The goal of the Kazani usability study was to assess how well the kazanibeauty.com meets a user’s needs in making a an informed-purchase decision and discover areas for actionable improvements to better meet user needs.
Based on 10 remote user tests, our research team of 5 members identified three overarching problems, addressed by three recommendations and applied across the website’s three most important pages of the site: homepage, shop page, and product detail page.
Kazani is a New York City based hair and skin care company, who prior to COVID-19, primarily sold its products in boutiques, pop-ups, and other in-person events. In the last year, new traffic to Kazanibeauty.com has been through social media channels like Instagram. To support Kazani’s goal to increase new sales online and convert visitors from social media, our research focused on the mobile website experience.
Our team conducted 10 moderated, remote usability tests using Lookback, a user testing application that allows researchers to observe user behavior and receive verbal feedback while conducting the user test.
Before launching the test, we developed a screener survey to recruit participants who fit Kazani’s target audience and a pre-test to understand gauge their awareness of Kazani and their behavior for discovering and purchasing hair and skincare online. All 10 participants fit Kazani’s user profile, ensuring quality of data collected in the user test.
Our team developed a test aimed to discover if the current website meets a new user’s needs in making a purchase and in process understand:
- Does the current site contain all information needed?
- Can the user find it?
- What information is most important to a user?
By employing semi-structured interview method, our research team asked three tasks followed by ‘probing’ questions aimed at understanding user’s mental models. Participants were asked to think aloud while completing tasks:
Short post-task questionnaires with multiple choice and Likert scales recorded the success values of each task.
Overall, the 10 user tests revealed that the kazanibeauty.com website contained the information needed to make a purchase, but qualitative data revelated that the experience of finding the information was neither as efficient or easy as user’s expected.
To analyze the qualitative data and identify key themes and areas for actionable improvement, our team employed affinity boards and empathy maps.
Findings & Recommendations:
With the understanding that the average stay of a new user of Kazani’s website is 30 seconds, findings & recommendations address usability issues preventing quick and clear transmission of key information while intentionally supporting secondary engagement with more detailed information.
Finding 01: Users expect to see information organized by what matters most
Within the short time frame a new user normally takes to evaluate the home page on Kazani’s website with a mobile device, users expect to be able to clearly and quickly answer: What is in the product? How does this help meet my hair and skin needs?
In order to support a user’s visceral evaluation, prioritization and presentation of content must match user expectations of what matters most. Currently, the Kazani homepage features a text-based our story section below its banner image, not meeting user’s expectations to see:
Recommendation 01: Restructure content to feature product information first, followed by ingredients, and brand mission.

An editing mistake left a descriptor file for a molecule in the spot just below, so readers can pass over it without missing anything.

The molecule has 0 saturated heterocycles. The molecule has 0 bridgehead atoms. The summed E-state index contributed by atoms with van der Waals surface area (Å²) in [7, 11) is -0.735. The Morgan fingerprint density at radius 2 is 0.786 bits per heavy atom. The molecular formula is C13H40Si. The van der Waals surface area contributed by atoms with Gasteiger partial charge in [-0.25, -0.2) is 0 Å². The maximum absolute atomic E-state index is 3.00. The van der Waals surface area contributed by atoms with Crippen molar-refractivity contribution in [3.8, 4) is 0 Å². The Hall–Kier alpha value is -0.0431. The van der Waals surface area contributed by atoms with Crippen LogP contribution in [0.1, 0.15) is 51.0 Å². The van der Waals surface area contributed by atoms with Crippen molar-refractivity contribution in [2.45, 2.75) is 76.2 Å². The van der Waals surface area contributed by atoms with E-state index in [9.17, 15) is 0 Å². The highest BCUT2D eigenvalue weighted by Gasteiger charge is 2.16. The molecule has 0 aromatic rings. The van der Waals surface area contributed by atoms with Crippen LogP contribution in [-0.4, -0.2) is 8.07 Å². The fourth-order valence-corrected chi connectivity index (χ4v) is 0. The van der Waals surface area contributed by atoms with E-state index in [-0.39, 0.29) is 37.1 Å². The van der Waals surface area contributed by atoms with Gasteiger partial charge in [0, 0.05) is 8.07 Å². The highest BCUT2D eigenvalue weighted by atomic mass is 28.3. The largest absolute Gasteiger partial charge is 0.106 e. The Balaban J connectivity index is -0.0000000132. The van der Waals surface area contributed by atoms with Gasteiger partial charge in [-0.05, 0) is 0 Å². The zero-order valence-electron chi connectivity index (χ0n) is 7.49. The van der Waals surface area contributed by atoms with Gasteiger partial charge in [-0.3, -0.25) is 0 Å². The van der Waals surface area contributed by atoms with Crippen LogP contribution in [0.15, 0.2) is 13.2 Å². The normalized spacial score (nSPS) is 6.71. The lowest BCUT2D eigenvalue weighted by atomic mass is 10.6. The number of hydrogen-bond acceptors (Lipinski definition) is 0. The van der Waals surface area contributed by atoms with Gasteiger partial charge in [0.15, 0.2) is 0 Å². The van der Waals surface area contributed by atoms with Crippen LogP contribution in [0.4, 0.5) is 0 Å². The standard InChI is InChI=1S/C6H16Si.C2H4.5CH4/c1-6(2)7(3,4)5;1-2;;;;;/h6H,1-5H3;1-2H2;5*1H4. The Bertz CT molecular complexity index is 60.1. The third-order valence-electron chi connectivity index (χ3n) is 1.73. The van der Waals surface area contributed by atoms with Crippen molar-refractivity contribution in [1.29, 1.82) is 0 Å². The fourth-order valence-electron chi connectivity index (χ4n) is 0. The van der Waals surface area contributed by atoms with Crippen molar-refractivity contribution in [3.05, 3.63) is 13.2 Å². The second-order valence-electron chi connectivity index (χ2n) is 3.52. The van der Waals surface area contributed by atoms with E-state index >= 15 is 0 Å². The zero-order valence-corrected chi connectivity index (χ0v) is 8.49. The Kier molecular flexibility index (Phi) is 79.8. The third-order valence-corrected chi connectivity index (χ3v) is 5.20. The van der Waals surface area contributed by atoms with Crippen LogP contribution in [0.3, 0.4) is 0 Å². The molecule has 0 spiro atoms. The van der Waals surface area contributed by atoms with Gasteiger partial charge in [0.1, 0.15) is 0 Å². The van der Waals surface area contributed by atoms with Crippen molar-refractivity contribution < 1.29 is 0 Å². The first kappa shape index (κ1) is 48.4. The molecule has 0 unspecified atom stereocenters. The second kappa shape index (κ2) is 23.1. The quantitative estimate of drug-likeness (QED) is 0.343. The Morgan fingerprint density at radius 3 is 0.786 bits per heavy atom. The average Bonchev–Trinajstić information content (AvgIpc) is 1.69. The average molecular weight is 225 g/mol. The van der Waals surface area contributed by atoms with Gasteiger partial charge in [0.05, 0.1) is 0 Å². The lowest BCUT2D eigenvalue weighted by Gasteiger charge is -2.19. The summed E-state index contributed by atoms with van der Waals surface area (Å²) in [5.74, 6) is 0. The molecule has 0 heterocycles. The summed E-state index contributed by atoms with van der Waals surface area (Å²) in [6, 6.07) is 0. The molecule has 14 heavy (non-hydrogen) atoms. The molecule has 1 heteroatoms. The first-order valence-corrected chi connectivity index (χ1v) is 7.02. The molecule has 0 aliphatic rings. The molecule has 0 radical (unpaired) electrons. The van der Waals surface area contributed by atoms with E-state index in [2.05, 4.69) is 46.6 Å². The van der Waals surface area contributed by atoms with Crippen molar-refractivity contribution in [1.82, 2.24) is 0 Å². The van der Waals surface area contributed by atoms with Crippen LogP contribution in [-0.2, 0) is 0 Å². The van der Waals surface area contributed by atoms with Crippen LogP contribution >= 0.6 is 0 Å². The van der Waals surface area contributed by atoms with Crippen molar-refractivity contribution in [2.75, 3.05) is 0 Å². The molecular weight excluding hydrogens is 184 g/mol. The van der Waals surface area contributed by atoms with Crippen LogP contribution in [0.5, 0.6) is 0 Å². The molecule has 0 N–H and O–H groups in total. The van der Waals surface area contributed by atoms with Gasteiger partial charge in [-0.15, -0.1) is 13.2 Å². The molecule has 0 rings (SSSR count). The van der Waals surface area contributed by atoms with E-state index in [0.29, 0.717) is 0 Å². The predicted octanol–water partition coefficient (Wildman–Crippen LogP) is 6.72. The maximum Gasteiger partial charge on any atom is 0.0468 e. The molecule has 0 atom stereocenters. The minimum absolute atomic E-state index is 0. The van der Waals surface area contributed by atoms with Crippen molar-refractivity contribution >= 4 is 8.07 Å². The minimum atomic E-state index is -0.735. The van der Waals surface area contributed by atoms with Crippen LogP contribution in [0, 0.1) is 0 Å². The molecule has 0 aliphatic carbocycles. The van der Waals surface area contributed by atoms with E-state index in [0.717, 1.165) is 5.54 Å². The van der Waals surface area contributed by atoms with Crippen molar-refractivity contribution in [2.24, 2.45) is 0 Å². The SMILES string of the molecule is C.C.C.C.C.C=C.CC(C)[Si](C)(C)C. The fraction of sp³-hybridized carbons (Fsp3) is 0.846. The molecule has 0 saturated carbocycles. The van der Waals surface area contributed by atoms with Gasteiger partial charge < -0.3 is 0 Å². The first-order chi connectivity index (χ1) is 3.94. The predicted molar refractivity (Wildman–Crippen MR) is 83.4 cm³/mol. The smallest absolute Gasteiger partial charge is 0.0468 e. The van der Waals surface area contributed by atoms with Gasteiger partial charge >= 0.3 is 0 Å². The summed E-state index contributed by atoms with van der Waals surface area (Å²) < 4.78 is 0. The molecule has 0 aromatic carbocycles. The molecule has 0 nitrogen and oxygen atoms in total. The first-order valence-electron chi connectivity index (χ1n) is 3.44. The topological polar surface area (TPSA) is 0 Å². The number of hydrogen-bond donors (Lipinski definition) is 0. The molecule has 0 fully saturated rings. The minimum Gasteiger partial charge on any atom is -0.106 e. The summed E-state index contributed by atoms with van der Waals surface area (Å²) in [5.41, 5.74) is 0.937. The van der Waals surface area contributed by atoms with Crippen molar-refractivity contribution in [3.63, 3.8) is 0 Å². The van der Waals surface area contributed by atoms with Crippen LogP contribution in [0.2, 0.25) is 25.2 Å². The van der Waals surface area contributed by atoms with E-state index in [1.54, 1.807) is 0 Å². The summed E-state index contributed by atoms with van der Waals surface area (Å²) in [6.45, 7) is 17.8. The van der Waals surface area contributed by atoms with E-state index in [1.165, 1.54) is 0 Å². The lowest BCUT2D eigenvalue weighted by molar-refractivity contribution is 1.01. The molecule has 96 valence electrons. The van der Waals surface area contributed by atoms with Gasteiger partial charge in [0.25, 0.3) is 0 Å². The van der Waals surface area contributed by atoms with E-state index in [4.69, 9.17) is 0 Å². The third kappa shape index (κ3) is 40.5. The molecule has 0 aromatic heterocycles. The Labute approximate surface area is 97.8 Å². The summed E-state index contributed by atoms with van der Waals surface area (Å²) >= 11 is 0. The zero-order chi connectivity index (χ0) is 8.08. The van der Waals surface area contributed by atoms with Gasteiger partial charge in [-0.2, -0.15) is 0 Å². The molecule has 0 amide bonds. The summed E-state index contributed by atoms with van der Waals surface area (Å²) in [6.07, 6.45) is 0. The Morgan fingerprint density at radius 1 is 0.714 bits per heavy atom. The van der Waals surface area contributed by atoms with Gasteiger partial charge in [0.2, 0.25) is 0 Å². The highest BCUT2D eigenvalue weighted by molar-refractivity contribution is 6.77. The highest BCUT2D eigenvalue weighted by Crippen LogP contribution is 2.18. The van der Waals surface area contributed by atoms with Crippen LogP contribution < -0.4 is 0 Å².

Users expect that the most important information about the product and brand is included on the homepage, ordered by relevance to answering the question: is this product something I am interested in?
Based on user feedback, we recommend restructuring content to meet users’ expectations.
Finding 02: Users gravitate towards headers and images in seeking information
90% of users mentioned the current website was too wordy, making the information they sought too hard to find. Currently long paragraphs inhibit a user’s comprehension and discoverability. Searching for desired information from a paragraph of text increases a user’s cognitive load causing frustration.
Instead of reading paragraphs, users were drawn to headers, bold text, and images to comprehend key product and brand information.
Recommendation 02: Utilize key terms, short descriptions, and contextual images.
To aid quick comprehension, our team recommended removing block of text use short descriptions, key terms, and images to impart import key details of who, what and where
Finding 03: Users seek detailed information as a secondary action in evaluating a product.
Although users expressed frustration at the use of long text in establishing first impressions of the brand and product, other users responded positively and enjoyed the opportunity to delve deeper as part of their evaluation process:
“It mentions Mediterranean numbers of times throughout the site, however I’m not able to figure where exactly in Mediterranean the family and the ingredients are from.”
Recommendation 03: Add clear entry points to support users seeking detailed information.
Through clear labeling and positioning of signifiers, users will be able to “Learn more” in understanding important, but secondary, information.
In the end, we applied recommendations across the most important pages of the Kazani website: homepage, shop page, product detail page.
By restructuring content, removing and replacing blocks of text with key terms, short descriptions, and images while still supporting pathways to more detailed information, new visitors to the Kazani website will be able to quickly identify key information about the product before deciding to invest more time. Next steps for this project would include user test the revised pages asses user needs to make an informed purchase decision.